There are a lot of people out there that think damn near all creepypasta sucks. Even though I’m a fan, it can get frustrating trying to defend a passion of mine when even I find it difficult to discover a tale that actually can send chills up my spine.
So what is the deal anyway? Have you ever wondered why it can take hours to sift through terrible pastas just to find a single gem? Let me break it down for you! Here are three main reasons why there’s a lot of bad creepypasta:
Many are amateur writers
Pretty simple, right? A creepypasta writer can be anyone with a word processor and an internet connection. So it’s likely that they come from all walks of life, especially young people with a lot of time on their hands but no experience to back it up. You also have to realize that Pasta writers don’t get paid for their work, people that actually write for a living won’t be found writing their own creepypasta. They’re working on projects that will earn them income. You’re not going to see a lot of professional writers contributing unless they’re looking for some publicity. There’s nothing inherently wrong with being inexperienced, but it is a contributing factor to consider.
Then there are the writers that can’t even spell or use grammar correctly, much less proper characterization, tone, or themes. I’ll never understand why one would embarrass themselves by revealing their lack of education or waste their time making such poor contributions.
Fortunately, there are a lot of great websites that offer support for writers that want to take the time to improve themselves. The Creepypasta Wiki has a great page to help people get started, and the Creepypasta Network has a nice community if you’re looking for feedback on your work.
Some are just attention seekers
Ever notice how people write sequels or offshoots of popular creepypastas? Or maybe beat well-known subgenres like haunted videogames and lost TV episodes of beloved cartoons into the ground? These writers are only following popular trends to get more readers. Often authors of such works are just seeking praise or to have their story read by a well known narrator. They could also be a troll making ridiculous pastas just to get a reaction from their audience. Whatever the case may be, these guys get old pretty quickly.
The great thing about attention seekers is they are seldom successful. At least in the case of writing – just ask any aspiring novelist or poet. A writer has to love the craft in order to find any kind of success, not to mention possess the patience of a saint. Attention seekers that don’t find what they’re looking for will quickly move on to something else.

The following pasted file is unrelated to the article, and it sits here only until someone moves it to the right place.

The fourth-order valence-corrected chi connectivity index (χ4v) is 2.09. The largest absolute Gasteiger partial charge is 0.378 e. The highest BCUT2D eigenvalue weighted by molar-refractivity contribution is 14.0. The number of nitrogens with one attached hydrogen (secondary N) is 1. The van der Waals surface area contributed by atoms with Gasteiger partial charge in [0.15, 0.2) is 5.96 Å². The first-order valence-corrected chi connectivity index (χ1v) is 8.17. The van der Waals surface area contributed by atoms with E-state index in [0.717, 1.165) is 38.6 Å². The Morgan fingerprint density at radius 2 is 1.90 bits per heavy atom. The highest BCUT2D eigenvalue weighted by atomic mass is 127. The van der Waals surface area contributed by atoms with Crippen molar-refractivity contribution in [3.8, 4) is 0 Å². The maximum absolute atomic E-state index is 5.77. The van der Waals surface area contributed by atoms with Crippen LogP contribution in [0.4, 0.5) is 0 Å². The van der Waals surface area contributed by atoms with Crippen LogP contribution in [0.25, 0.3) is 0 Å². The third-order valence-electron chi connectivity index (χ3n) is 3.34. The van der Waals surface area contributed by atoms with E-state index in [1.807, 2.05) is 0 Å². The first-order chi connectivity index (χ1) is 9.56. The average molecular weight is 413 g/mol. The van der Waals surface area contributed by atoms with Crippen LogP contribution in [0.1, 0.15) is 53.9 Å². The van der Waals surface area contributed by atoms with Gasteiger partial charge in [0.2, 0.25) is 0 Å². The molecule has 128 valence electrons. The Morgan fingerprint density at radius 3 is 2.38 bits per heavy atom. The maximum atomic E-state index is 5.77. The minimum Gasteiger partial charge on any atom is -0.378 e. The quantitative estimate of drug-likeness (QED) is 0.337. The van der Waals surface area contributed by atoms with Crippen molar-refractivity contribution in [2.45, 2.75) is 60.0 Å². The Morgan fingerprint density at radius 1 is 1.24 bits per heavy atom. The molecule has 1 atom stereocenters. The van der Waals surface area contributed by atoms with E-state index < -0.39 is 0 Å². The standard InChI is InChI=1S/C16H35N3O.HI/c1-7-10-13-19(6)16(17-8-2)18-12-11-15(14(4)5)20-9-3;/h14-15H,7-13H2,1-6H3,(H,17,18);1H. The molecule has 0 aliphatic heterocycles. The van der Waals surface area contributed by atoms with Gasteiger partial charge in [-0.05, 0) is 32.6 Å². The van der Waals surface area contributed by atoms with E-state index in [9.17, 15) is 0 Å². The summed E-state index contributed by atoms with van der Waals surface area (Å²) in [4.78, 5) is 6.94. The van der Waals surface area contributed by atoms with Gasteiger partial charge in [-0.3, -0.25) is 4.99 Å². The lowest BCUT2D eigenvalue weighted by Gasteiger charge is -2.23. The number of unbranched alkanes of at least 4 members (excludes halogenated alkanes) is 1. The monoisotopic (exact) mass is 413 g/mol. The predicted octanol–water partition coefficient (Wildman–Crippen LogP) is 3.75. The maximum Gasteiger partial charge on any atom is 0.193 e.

Attention seekers should also realize their hope to write creepypasta and get attention is about as original as their story ideas. The Creepypasta Wiki doesn’t even accept character spinoffs/sequels, or lost TV/videogames anymore. Not sure what the Creepypasta Network’s policy may be, but I imagine the community there isn’t very open to more of the same.
Here’s some advice to anyone out there who actually wants to try following these trends: go big or go home. Yes, it can be hard to add a new twist to a character or genre, but do you really want to be the author of ‘Generic Videogame Creepypasta #1389?’ I doubt it. Nobody is going to respect you or your work if you don’t bring something new or interesting to the table.
They don’t know how to scare readers
This may go hand-in- hand with the poor writing skills, but what’s a creepypasta that isn’t actually creepy or scary in any way? Lame and pointless, of course! Any creepypasta writer worth their words knows that scaring readers is harder than it looks.
Some people shoot themselves in the foot before they even sit down to write. A person may think a simple hack and slash serial killer or describing every gory detail as ‘hyper-realistic’ is enough to scare people. I’ve got some groundbreaking news here: this stuff isn’t scary!
Violence, gore, and death can all be gross and upsetting subjects, but many people fail to realize that they’re seldom scary on their own. There are deeper reasons why monsters, people, places, and all manner of things can invoke fear.
Take for example ambiguity. Ambiguity can be scary because it catches us off guard and we have no way to properly respond. Is that guy really following me or is he just minding his own business? Is that clown just trying to entertain or does he have more sinister intentions? The unknown is a scary thing for us to consider because we never know if we’re being paranoid or in real danger.
My advice? Ask yourself this question: what do you find scary and why? You can start simple with animals or people- think spiders or that weird old lady down the street. What is it about them that scares you? My sister has a mild case of arachnophobia, not because spiders can be dangerous, but because of their soulless, dead eyes and instincts.
Then you can delve into more complex ideas and scenarios that terrify you the most. For example I really hate the idea of being watched. When I was first acquainted with Slenderman, I had a really hard time looking out of windows at night because I was afraid I would find him standing outside watching me.
So what do you think? Are there any annoying trends in creepypasta you want to discuss or try to improve? I’d love to hear some thoughts.